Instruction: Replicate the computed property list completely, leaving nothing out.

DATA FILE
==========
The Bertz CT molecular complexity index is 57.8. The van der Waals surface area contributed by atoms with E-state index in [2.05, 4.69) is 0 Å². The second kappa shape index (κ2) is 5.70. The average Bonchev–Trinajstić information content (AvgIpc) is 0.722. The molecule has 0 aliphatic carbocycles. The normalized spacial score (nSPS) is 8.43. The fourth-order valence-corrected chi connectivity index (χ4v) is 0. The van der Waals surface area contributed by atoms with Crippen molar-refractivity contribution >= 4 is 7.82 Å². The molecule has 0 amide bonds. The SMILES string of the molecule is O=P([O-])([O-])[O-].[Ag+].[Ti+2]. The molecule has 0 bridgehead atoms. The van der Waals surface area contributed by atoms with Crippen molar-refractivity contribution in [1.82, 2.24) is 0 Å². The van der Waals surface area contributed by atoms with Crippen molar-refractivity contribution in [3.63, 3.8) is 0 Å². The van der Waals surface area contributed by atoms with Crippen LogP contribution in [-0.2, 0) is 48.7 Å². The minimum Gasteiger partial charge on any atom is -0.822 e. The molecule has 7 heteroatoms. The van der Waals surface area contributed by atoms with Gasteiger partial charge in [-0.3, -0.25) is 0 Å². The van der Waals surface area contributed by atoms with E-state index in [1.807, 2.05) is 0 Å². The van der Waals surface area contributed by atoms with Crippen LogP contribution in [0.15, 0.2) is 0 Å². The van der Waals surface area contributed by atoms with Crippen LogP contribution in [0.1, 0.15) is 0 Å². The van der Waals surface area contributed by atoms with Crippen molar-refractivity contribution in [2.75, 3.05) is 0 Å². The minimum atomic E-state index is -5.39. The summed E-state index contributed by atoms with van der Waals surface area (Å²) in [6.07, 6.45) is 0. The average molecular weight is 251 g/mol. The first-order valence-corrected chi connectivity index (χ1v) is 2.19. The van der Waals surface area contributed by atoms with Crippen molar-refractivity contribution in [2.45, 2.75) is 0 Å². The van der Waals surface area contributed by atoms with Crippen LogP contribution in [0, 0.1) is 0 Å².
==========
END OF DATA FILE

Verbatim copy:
The Bertz CT molecular complexity index is 57.8. The van der Waals surface area contributed by atoms with E-state index in [2.05, 4.69) is 0 Å². The second kappa shape index (κ2) is 5.70. The average Bonchev–Trinajstić information content (AvgIpc) is 0.722. The molecule has 0 aliphatic carbocycles. The normalized spacial score (nSPS) is 8.43. The fourth-order valence-corrected chi connectivity index (χ4v) is 0. The van der Waals surface area contributed by atoms with Crippen molar-refractivity contribution >= 4 is 7.82 Å². The molecule has 0 amide bonds. The SMILES string of the molecule is O=P([O-])([O-])[O-].[Ag+].[Ti+2]. The molecule has 0 bridgehead atoms. The van der Waals surface area contributed by atoms with Crippen molar-refractivity contribution in [1.82, 2.24) is 0 Å². The van der Waals surface area contributed by atoms with Crippen molar-refractivity contribution in [3.63, 3.8) is 0 Å². The van der Waals surface area contributed by atoms with Crippen LogP contribution in [-0.2, 0) is 48.7 Å². The minimum Gasteiger partial charge on any atom is -0.822 e. The molecule has 7 heteroatoms. The van der Waals surface area contributed by atoms with Gasteiger partial charge in [-0.3, -0.25) is 0 Å². The van der Waals surface area contributed by atoms with E-state index in [1.807, 2.05) is 0 Å². The van der Waals surface area contributed by atoms with Crippen LogP contribution in [0.15, 0.2) is 0 Å². The van der Waals surface area contributed by atoms with Crippen LogP contribution in [0.1, 0.15) is 0 Å². The van der Waals surface area contributed by atoms with Crippen molar-refractivity contribution in [2.75, 3.05) is 0 Å². The minimum atomic E-state index is -5.39. The summed E-state index contributed by atoms with van der Waals surface area (Å²) in [6.07, 6.45) is 0. The average molecular weight is 251 g/mol. The first-order valence-corrected chi connectivity index (χ1v) is 2.19. The van der Waals surface area contributed by atoms with Crippen molar-refractivity contribution in [2.45, 2.75) is 0 Å². The van der Waals surface area contributed by atoms with Crippen LogP contribution in [0, 0.1) is 0 Å².